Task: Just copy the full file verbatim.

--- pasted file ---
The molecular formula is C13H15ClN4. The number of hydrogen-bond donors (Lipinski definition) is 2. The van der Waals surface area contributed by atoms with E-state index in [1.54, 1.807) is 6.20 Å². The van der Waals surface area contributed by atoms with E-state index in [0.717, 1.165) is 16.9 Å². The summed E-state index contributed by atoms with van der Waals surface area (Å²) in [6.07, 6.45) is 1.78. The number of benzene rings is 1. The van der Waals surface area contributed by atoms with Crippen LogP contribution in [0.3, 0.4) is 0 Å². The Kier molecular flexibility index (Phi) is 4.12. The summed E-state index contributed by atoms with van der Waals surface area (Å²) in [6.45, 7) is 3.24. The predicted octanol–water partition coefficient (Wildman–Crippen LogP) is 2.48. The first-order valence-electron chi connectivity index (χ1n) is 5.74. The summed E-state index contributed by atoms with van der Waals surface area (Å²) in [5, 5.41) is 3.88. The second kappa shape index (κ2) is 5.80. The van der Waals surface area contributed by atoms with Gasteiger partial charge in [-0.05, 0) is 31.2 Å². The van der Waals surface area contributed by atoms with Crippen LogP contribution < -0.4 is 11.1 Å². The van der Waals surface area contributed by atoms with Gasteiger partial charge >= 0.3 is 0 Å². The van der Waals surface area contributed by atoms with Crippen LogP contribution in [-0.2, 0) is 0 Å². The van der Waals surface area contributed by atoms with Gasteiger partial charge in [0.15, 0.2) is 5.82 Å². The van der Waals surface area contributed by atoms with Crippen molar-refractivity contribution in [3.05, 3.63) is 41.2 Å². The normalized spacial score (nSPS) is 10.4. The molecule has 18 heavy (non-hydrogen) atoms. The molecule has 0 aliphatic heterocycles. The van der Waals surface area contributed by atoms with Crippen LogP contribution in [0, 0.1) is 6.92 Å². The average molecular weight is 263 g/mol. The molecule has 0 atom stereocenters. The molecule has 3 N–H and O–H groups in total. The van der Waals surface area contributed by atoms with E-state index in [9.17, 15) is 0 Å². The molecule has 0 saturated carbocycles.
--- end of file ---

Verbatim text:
The molecular formula is C13H15ClN4. The number of hydrogen-bond donors (Lipinski definition) is 2. The van der Waals surface area contributed by atoms with E-state index in [1.54, 1.807) is 6.20 Å². The van der Waals surface area contributed by atoms with E-state index in [0.717, 1.165) is 16.9 Å². The summed E-state index contributed by atoms with van der Waals surface area (Å²) in [6.07, 6.45) is 1.78. The number of benzene rings is 1. The van der Waals surface area contributed by atoms with Crippen LogP contribution in [0.3, 0.4) is 0 Å². The Kier molecular flexibility index (Phi) is 4.12. The summed E-state index contributed by atoms with van der Waals surface area (Å²) in [6.45, 7) is 3.24. The predicted octanol–water partition coefficient (Wildman–Crippen LogP) is 2.48. The first-order valence-electron chi connectivity index (χ1n) is 5.74. The summed E-state index contributed by atoms with van der Waals surface area (Å²) in [5, 5.41) is 3.88. The second kappa shape index (κ2) is 5.80. The van der Waals surface area contributed by atoms with Gasteiger partial charge in [-0.05, 0) is 31.2 Å². The van der Waals surface area contributed by atoms with Crippen LogP contribution < -0.4 is 11.1 Å². The van der Waals surface area contributed by atoms with Gasteiger partial charge >= 0.3 is 0 Å². The van der Waals surface area contributed by atoms with Crippen LogP contribution in [-0.2, 0) is 0 Å². The van der Waals surface area contributed by atoms with Gasteiger partial charge in [0.15, 0.2) is 5.82 Å². The van der Waals surface area contributed by atoms with Crippen molar-refractivity contribution in [3.05, 3.63) is 41.2 Å². The normalized spacial score (nSPS) is 10.4. The molecule has 18 heavy (non-hydrogen) atoms. The molecule has 0 aliphatic heterocycles. The van der Waals surface area contributed by atoms with Crippen LogP contribution in [0, 0.1) is 6.92 Å². The average molecular weight is 263 g/mol. The molecule has 0 atom stereocenters. The molecule has 3 N–H and O–H groups in total. The van der Waals surface area contributed by atoms with E-state index in [9.17, 15) is 0 Å². The molecule has 0 saturated carbocycles.